In the wake of Australia’s recent slew of overdoses, injuries, deaths, arrests and general volatility at several of the Stereosonic music festival’s stops in Sydney and Adelaide, authorities and officials have begun to express their concern for the future of the country’s events. Early this month, Premier of New South Wales Mike Baird released a passionate statement that called for drastic reform of the nation’s festival circuit, placing responsibility both on individual attendees and the organizers themselves. In his footsteps now follows Richie McNeil, founder of Stereosonic and 25-year veteran of the area’s event promotion scene.

In an extensive interview with In The Mix, McNeil details his own very comprehensive and encompassing plan for reform. From sniffer dogs and onsite pill testing to police presence and water, he believes that drastic changes are needed to curb the danger experienced this season and to restore the reputation of the festival. Below, we’ve provided clippings of McNeil’s responses. To read In The Mix‘s full report, click here.

First, on the concept of promoters’ ability to prevent drugs from entering festival grounds:

“All of the major promoters go over and above the call of duty to provide a safe environment, and just because people are making bad choices as individuals we are seen as the bad guys. . . We don’t fucking promote drugs. We can’t search people. We can pat them down, but we can’t say “open your wallet mate” and then hold them if we find something illegal. We can make them pull stuff out, but we can’t do a proper search. We can’t arrest people – you try to arrest some big six foot dude who is juiced up on steroids and alcohol, he’ll tell you to fuck off and smash two of your guards while he’s doing it. The steroid issue and “gym hulk” mentality in Australia is big too.”

On why attendees can’t bring in their own water:

“We have been giving away free water for 20 years. We used to allow people to bring water into festivals, but then GHB happened and people started using syringes to punch stuff into their bottles because we couldn’t test the water. So we had to ban people from bringing their own water in – but what we did is allow punters to bring in an empty bottle and fill it up inside. I don’t know any festival that doesn’t provide free water. They always have. The media suggesting this as a solution of late just shows you the people commenting have no clue what is happening, if they did they would know we already do.”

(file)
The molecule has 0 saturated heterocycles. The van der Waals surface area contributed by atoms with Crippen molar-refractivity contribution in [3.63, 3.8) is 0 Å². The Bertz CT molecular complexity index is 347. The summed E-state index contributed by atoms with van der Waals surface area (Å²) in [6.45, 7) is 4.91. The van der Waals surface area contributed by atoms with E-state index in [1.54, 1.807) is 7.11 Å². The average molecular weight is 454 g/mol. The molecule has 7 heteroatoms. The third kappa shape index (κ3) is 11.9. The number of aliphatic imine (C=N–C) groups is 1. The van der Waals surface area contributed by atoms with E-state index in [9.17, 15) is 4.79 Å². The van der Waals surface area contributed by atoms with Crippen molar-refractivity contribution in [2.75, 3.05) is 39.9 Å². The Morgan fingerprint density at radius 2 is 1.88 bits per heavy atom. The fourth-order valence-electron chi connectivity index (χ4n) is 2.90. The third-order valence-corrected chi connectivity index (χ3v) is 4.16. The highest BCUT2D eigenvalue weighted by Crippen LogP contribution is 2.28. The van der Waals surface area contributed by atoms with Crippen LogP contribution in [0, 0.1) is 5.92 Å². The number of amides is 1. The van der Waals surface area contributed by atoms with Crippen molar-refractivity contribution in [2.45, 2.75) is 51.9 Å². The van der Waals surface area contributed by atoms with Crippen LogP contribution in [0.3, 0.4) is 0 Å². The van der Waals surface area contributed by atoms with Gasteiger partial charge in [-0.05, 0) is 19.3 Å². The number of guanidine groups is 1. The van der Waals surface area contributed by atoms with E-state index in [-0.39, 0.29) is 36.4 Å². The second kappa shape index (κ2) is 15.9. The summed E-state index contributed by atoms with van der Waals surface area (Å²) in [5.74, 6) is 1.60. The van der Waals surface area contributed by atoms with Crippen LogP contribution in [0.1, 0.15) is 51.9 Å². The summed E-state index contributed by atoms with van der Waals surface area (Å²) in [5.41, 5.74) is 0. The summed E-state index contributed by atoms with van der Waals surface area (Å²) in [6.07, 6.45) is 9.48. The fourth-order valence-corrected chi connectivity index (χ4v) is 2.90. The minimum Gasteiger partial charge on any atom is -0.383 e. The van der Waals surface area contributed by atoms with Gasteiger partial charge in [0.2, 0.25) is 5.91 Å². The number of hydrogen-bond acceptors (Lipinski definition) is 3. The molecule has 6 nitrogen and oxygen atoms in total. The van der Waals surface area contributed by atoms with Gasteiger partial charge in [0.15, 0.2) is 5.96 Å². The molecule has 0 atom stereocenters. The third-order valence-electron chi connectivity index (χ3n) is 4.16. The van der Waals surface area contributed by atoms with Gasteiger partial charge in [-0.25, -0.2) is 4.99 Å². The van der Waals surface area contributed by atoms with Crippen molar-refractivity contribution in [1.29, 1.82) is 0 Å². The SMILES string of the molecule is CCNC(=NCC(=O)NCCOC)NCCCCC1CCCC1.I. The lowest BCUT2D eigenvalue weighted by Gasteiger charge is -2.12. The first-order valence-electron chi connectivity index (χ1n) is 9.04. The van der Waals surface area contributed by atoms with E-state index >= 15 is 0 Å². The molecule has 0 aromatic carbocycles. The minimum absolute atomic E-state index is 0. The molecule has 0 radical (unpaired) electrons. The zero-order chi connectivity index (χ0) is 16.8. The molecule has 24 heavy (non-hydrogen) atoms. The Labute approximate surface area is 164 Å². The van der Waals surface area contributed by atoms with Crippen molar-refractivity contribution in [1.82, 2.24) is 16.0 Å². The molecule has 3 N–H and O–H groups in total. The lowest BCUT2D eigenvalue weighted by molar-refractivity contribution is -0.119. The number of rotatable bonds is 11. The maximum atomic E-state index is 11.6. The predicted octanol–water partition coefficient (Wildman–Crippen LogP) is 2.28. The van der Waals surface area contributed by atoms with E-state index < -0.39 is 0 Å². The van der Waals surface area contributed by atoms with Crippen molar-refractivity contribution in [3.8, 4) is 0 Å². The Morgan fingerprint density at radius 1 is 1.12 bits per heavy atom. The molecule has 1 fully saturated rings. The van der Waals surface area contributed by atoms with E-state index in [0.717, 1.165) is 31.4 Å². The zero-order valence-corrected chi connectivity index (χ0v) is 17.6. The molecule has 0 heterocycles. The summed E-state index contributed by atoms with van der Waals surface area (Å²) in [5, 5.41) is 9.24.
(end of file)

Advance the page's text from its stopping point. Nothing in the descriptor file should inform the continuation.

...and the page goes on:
On onsite pill testing:

“If it saves lives it should be allowed. It also makes the government aware of what is being sold, so that they can give out warnings [when pills are bad]. I go to events in Amsterdam and there are signs up at some venues telling you what is on the market and what to stay away from. That can save people’s lives. I think it’s ridiculous that stuff can’t get tested here – pill testing isn’t promoting drugs, it’s making them safer and the majority of the time, it is deterring people from taking drugs..”

“In Europe, people go off on their lunchbreak during the week to get their pills tested – they drop them off, come back half an hour later and get their results. So they might buy one, test it and if it’s crap, they aren’t going to buy 10 for them and their mates. They might not get any for the weekend and just go grab a drink instead. That could save their life.”

On sniffer dogs and amnesty bins:

“Sniffer dogs are a double-edged sword. I’m all for them because they’ve helped us keep a lot of drugs out of the events. They’ve assisted the police in finding large amounts of pills, charging people and then making their way back to the manufacturers, so there is a positive. But with the positive comes a negative, as kids freak out and they drop stuff before they come or they pre-load. Or they get there and if they see there’s lots of dogs so they’ll drop everything that they’ve got before they go in, and that puts them under an incredible amount of risk. It’s one of those things where I’m split right down the middle. I believe in them for helping to keep drugs out, but there is also the flipside that it’s encouraging and making punters take their stuff in larger amounts before they get detected.”

“Everywhere else there is amnesty bins so if [punters] see the dogs and they freak out they can just put it in the bin, walk away and no problem. It’s really fucking simple, they do it at Glastonbury and they do it at most major festivals. If there’s dogs out the front, you’ve got drugs on you and you don’t want to get arrested, you put them in the amnesty bin and go off and have a great day.”

On police presence at music festivals:

“The police were at the cricket because a lot of politicians like the cricket, they were at the football because a lot of politicians like football, and they were at the horse races because a lot of politicians like horse races. Then at Big Day Out and certain other sporting events there were hardly any police because they didn’t have the resources. For a good four or five years in Melbourne there was no user paid police. There is now, thank god, but there wasn’t in Perth until a couple of years ago. We had big police operations in Melbourne, Sydney, Brisbane and Adelaide for Stereosonic, but not in Perth because Perth didn’t have a user paid system.”

On how to make festivals generally safer:

“When GHB first came on the market in the late 90s/early 2000s there was the Dance Industry Association, which ran for four or five years. It was a proactive group that worked with the state government to develop policies for self-regulated events in Melbourne. It was a safe code for running dance parties in the 2000s and it worked. We need to bring something like that back on a national level.”


Source: In The Mix